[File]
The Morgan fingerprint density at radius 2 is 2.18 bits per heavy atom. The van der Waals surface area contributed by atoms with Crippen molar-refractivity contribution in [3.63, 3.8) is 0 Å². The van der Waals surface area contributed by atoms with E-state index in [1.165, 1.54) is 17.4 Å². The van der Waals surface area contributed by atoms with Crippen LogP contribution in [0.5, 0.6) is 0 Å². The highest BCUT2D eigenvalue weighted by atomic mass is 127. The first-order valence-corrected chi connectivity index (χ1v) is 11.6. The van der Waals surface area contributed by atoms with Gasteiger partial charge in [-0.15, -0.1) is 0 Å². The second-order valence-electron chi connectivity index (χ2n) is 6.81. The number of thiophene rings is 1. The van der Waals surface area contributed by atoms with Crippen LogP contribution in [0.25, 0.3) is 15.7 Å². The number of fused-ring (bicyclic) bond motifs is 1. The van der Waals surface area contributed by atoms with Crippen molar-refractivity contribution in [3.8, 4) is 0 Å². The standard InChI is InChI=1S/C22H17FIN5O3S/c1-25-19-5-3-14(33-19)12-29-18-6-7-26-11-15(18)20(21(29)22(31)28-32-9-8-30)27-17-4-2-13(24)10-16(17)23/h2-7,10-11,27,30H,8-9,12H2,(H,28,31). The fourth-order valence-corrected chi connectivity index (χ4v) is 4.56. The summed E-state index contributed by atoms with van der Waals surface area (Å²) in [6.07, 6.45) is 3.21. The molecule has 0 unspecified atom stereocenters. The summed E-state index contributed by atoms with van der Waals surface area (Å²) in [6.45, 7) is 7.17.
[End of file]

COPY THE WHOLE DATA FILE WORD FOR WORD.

The Morgan fingerprint density at radius 2 is 2.18 bits per heavy atom. The van der Waals surface area contributed by atoms with Crippen molar-refractivity contribution in [3.63, 3.8) is 0 Å². The van der Waals surface area contributed by atoms with E-state index in [1.165, 1.54) is 17.4 Å². The van der Waals surface area contributed by atoms with Crippen LogP contribution in [0.5, 0.6) is 0 Å². The highest BCUT2D eigenvalue weighted by atomic mass is 127. The first-order valence-corrected chi connectivity index (χ1v) is 11.6. The van der Waals surface area contributed by atoms with Gasteiger partial charge in [-0.15, -0.1) is 0 Å². The second-order valence-electron chi connectivity index (χ2n) is 6.81. The number of thiophene rings is 1. The van der Waals surface area contributed by atoms with Crippen LogP contribution in [0.25, 0.3) is 15.7 Å². The number of fused-ring (bicyclic) bond motifs is 1. The van der Waals surface area contributed by atoms with Crippen molar-refractivity contribution in [3.8, 4) is 0 Å². The standard InChI is InChI=1S/C22H17FIN5O3S/c1-25-19-5-3-14(33-19)12-29-18-6-7-26-11-15(18)20(21(29)22(31)28-32-9-8-30)27-17-4-2-13(24)10-16(17)23/h2-7,10-11,27,30H,8-9,12H2,(H,28,31). The fourth-order valence-corrected chi connectivity index (χ4v) is 4.56. The summed E-state index contributed by atoms with van der Waals surface area (Å²) in [6.07, 6.45) is 3.21. The molecule has 0 unspecified atom stereocenters. The summed E-state index contributed by atoms with van der Waals surface area (Å²) in [6.45, 7) is 7.17.